When a Secret appears, it is not necessarily made public. The character must somehow prevent the Secret from being revealed. This may require him to cave in to blackmail or extortion, to steal the incriminating documents, or even to kill the person who knows the Secret. Regardless of the solution, however, it's only temporary – the Secret will appear again and again until it is finally bought off. Secrets may be bought off either automatically through exposure (see above), or with character points over the course of play.
(I added the bold)

Quote:
Originally Posted by whswhs View Post
By the way, the sentence "If he thinks that the Secret should come into play, it does!" does not refer to the player, but to the GM, as the preceding sentence reads, "the GM need not feel constrained by the appearance roll." So this is not something that gives the player control of the narrative.
Yes. That's correct. The sentence threw me because it has third person and then second person:

Quote:
Originally Posted by Craig Russell
However, as for all other disadvantages of this type, the GM need not feel constrained by the appearance roll – if you think the Secret should come into play, it does!
It really should be However, as for all other disadvantages of this type, the GM need not feel constrained by the appearance roll – if he/she thinks the Secret should come into play, it does!

It's definitely less problematic, I'd say, for the GM to be the arbiter of when it comes into play, not the player.

However, there is still the issue of "immediately" for public exposure. It's clearly much less of an issue, though, when it's the GM who determines when it comes into play. If it were the player then the player could make it public at any time, causing a potentially severe immediate narrative response.
Quote:
Originally Posted by whswhs View Post
In general I do assume good intent on the part of the players.
Outside of organized play, the assumption of good intentions seems to be rather universal. It seems rare for cooperative tabletop RPG to choose to sit at a table with people you feel are bad.

The desire for character optimization is very common. That's just one example of how intentions can be complex and describing them as good and bad can be problematic. For instance, if three players create mechanically optimized characters and two other players creates PCs that aren't close to being optimized then whose intentions are the good ones? The optimizers can say they want to have a fun game. The others can say the same thing. However, unpleasantness can happen when PCs of very different power levels are mixed. In some campaigns it's fine and in some it's not, even if players in both campaigns have "good intentions".

Competitiveness is also common enough. Some like the tactical strategic side of tabletop. Part of the thing they enjoy is competing with the others at the table to see things like who can be the most clever and such. Different people have different expectations and definitions of fun. The same goes for what constitutes good intent.
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Old 06-24-2018, 09:32 PM   #7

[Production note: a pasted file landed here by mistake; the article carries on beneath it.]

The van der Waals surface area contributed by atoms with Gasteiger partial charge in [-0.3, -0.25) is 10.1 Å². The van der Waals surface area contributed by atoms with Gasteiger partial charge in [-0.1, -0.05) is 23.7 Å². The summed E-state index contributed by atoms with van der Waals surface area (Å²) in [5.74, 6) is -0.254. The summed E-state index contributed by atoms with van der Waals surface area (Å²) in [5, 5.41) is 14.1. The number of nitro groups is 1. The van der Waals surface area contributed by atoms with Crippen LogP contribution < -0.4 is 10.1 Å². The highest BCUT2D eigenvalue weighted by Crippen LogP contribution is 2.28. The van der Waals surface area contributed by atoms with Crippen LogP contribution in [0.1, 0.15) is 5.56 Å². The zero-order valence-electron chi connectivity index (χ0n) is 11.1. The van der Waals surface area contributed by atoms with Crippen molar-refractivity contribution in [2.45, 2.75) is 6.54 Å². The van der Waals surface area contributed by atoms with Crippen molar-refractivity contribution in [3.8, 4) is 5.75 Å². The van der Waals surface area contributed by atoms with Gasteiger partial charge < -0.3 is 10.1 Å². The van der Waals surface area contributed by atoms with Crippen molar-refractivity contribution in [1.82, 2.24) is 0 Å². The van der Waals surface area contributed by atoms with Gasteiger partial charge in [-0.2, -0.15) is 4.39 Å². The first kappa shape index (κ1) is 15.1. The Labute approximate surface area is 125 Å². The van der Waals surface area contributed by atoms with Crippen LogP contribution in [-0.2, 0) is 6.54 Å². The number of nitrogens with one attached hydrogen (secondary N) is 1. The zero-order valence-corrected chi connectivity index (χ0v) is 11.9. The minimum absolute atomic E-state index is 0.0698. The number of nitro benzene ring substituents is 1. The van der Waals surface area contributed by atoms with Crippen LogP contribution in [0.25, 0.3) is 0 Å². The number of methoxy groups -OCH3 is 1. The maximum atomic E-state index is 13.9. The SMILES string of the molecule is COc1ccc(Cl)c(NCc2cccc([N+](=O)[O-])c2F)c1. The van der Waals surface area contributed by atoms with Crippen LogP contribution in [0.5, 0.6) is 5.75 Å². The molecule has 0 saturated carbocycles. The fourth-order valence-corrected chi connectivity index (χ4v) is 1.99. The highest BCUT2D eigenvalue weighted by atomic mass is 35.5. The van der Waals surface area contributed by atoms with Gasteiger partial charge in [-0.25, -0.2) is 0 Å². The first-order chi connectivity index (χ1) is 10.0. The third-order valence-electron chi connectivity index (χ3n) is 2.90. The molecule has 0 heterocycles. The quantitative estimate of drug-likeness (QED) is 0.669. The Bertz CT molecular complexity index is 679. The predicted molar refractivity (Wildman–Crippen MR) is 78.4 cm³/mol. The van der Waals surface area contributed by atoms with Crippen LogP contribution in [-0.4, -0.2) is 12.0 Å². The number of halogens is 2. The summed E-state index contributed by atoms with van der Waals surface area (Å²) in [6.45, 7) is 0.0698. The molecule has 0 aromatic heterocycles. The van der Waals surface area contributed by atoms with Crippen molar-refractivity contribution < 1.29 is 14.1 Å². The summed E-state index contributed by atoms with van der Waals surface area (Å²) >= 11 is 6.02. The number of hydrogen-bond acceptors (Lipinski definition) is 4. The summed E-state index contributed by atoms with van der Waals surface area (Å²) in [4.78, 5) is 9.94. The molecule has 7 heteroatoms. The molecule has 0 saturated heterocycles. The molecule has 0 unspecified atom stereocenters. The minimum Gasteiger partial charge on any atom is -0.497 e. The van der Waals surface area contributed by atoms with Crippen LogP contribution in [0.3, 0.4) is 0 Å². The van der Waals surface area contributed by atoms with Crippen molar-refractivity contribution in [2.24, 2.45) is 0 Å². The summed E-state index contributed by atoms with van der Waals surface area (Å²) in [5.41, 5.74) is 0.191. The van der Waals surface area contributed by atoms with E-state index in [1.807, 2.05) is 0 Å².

artichoke
 
Join Date: Jun 2018
Default Re: The Secrets disadvantage

Quote:
Originally Posted by talonthehand View Post
The character may fear the consequences, but the player is interested in seeing what happens when it comes up.
That does seem to be the most relevant basis for having disadvantages and quirks.

Those things serve minmaxing but that's less central to the design advantage of giving PCs flaws to enable the game to be more interesting for players and the GM.
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Old 06-24-2018, 09:35 PM   #8
artichoke
 
Join Date: Jun 2018
Default Re: The Secrets disadvantage

Quote:
Originally Posted by AlexanderHowl View Post
The GM controls the Secret, not the player. If a Secret comes up, that means that the character must deal with the situation. Sometimes that means discrediting the person who knows the Secret and sometimes that means killing the person who knows the Secret.
Yes, now that it was pointed out I looked again and see why I was under the wrong impression. The grammar was unclear.

I read "you" as referring to the player since "the gm" was third person in the sentence already. The first sentence of the description uses the second person to refer to the player. That continues in other places and there is a clear switch from you (the player) to "the gm" in at the beginning of the document:

Quote:
Originally Posted by description
A Secret is some aspect of your past that you must keep hidden. Were it made public, the information could harm your reputation, ruin your career, wreck your friendships and possibly even threaten your life!

The GM may wish to restrict or even prohibit Secrets if he feels they would disrupt the flow of his campaign.
Quote:
Originally Posted by description
Serious Embarrassment. If this information gets around, you can forget about ever getting a promotion, getting elected or marrying well. -5 points.

Utter Rejection. If your Secret is discovered, your whole life will be changed. You would almost certainly lose your job and be rejected by friends and loved ones. -10 points.

Imprisonment or Exile. If the authorities uncover your Secret, you'll be imprisoned for a long time (GM's discretion). -20 points.

Possible Death. Your Secret is so terrible that you would be executed by the authorities, lynched by a mob or assassinated by the Mob if it were ever revealed. -30 points.
Quote: